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At The Retina Partners, we are proud to offer our patients the latest in optical coherence tomography (OCT) technology. OCT works essentially like an ultrasound, but instead of using sound waves, OCT uses light waves to obtain higher resolution and magnification than what is possible with ultrasound. We perform OCT scans of the macula to obtain a magnified view of the full thickness of the macula (that is, an optical "slice" through the macula). You doctor studies the images of your macula to determine the presence of conditions such as macular edema, macular pucker, and macular hole, to name a few. Repeat OCT scans are sometimes needed to follow the response to treatment. With OCT technology, your doctor will be able to detect tiny amounts of leakage and other abnormalities in the macula that are too small to be seen by examination alone.
OCT is rapid, painless and non-invasive. You will be seated comfortably and instructed to place your chin in a chin-rest on the machine. You will then be instructed to look at a target inside the machine while the images are obtained. The entire process takes only a few minutes. Your doctor will review the results with you in the examination room.
Spectral domain OCT is the latest advancement in OCT technology. With spectral domain OCT, we are able to obtain greater resolution images of the macula than older OCT technologies and the images are acquired in a fraction of the time, making it easier for our patients.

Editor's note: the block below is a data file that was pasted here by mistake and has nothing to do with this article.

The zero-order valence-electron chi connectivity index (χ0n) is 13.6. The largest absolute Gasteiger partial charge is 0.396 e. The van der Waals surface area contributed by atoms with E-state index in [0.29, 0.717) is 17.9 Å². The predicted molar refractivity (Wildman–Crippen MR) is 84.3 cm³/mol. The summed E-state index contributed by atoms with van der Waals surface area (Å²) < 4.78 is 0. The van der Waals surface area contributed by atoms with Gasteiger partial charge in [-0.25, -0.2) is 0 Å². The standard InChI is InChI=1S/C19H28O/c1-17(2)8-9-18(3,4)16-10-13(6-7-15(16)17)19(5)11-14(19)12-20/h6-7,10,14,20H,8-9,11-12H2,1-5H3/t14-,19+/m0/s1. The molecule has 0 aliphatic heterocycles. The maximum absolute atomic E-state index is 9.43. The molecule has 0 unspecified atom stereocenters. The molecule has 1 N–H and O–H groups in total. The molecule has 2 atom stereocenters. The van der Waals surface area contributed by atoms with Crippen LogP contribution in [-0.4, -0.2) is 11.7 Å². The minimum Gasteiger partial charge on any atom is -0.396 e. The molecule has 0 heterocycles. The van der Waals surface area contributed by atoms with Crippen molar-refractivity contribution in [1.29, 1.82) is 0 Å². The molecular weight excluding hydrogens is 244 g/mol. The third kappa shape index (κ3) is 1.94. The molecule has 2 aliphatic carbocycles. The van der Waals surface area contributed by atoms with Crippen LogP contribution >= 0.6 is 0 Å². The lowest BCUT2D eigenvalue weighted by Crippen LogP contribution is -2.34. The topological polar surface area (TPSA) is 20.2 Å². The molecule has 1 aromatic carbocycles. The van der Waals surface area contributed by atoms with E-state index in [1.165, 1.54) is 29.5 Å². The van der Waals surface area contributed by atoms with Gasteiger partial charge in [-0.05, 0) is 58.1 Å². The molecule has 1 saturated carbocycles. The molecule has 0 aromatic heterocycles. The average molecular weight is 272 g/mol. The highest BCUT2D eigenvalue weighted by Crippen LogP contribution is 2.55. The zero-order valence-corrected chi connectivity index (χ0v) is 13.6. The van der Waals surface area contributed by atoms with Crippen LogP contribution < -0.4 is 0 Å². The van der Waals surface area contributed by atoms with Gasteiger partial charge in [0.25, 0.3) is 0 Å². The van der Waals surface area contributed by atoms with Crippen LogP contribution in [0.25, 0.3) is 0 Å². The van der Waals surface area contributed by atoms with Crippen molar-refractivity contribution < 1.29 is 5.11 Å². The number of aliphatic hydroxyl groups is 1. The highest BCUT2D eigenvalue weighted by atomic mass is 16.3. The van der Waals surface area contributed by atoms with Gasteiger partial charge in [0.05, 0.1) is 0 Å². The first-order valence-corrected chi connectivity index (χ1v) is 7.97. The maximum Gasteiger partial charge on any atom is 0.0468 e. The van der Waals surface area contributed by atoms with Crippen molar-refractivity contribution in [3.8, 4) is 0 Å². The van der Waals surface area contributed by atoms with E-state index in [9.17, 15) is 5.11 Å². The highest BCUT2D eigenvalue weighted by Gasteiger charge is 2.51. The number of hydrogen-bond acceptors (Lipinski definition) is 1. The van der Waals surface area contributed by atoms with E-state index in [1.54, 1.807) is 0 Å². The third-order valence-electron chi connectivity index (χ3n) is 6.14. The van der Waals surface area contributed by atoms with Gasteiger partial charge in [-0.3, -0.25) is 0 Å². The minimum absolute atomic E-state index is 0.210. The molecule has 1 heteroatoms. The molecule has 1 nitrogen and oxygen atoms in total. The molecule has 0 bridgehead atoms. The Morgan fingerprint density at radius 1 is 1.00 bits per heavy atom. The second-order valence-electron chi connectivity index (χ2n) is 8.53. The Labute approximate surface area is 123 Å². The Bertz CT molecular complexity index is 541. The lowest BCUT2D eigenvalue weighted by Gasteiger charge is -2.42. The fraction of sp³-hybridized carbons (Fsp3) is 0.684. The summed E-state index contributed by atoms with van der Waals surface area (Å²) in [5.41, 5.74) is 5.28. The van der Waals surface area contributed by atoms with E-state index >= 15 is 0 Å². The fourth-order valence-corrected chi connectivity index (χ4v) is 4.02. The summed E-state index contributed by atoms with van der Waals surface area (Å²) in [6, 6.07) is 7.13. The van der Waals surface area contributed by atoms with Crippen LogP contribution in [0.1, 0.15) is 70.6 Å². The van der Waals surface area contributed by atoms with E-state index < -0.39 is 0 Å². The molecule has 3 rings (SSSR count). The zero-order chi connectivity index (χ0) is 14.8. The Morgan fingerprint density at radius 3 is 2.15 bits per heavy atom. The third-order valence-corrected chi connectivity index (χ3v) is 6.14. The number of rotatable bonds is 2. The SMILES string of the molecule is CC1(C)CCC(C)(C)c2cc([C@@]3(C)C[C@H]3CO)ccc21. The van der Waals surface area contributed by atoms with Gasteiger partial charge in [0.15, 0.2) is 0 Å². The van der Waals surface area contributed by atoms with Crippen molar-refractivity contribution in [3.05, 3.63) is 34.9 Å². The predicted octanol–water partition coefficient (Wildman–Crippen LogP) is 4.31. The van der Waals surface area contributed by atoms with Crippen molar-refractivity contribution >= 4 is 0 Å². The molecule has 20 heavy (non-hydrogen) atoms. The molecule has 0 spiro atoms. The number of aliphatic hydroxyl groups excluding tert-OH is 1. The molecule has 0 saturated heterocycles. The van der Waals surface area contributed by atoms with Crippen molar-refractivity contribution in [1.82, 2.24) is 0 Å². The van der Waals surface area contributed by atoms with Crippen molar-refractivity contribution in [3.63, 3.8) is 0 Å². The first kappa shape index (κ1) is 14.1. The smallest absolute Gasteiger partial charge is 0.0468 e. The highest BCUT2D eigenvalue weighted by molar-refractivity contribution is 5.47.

With automatic eye tracking and noise-reduction technology, the Spectralis® has the ability to acquire images at a resolution of a few thousandths of a millimeter. Higher resolution images enable the doctor to see more of the details of the macula and retina in making a diagnosis and planning treatment. In a study* on reproducibility comparing different spectral domain OCT machines, the Spectralis® was able to detect the smallest changes in anatomy (even down to 1 thousandth of a millimeter!).*
*Wolf Schnurrbusch, et al. Macular Thickness Measurements in Healthy Eyes Using Six Different Optical Coherence Tomography Instruments. Invest. Ophthalmol Vis Sci; July 2009, Vol 50, No 7, Pg 3432 – 3437.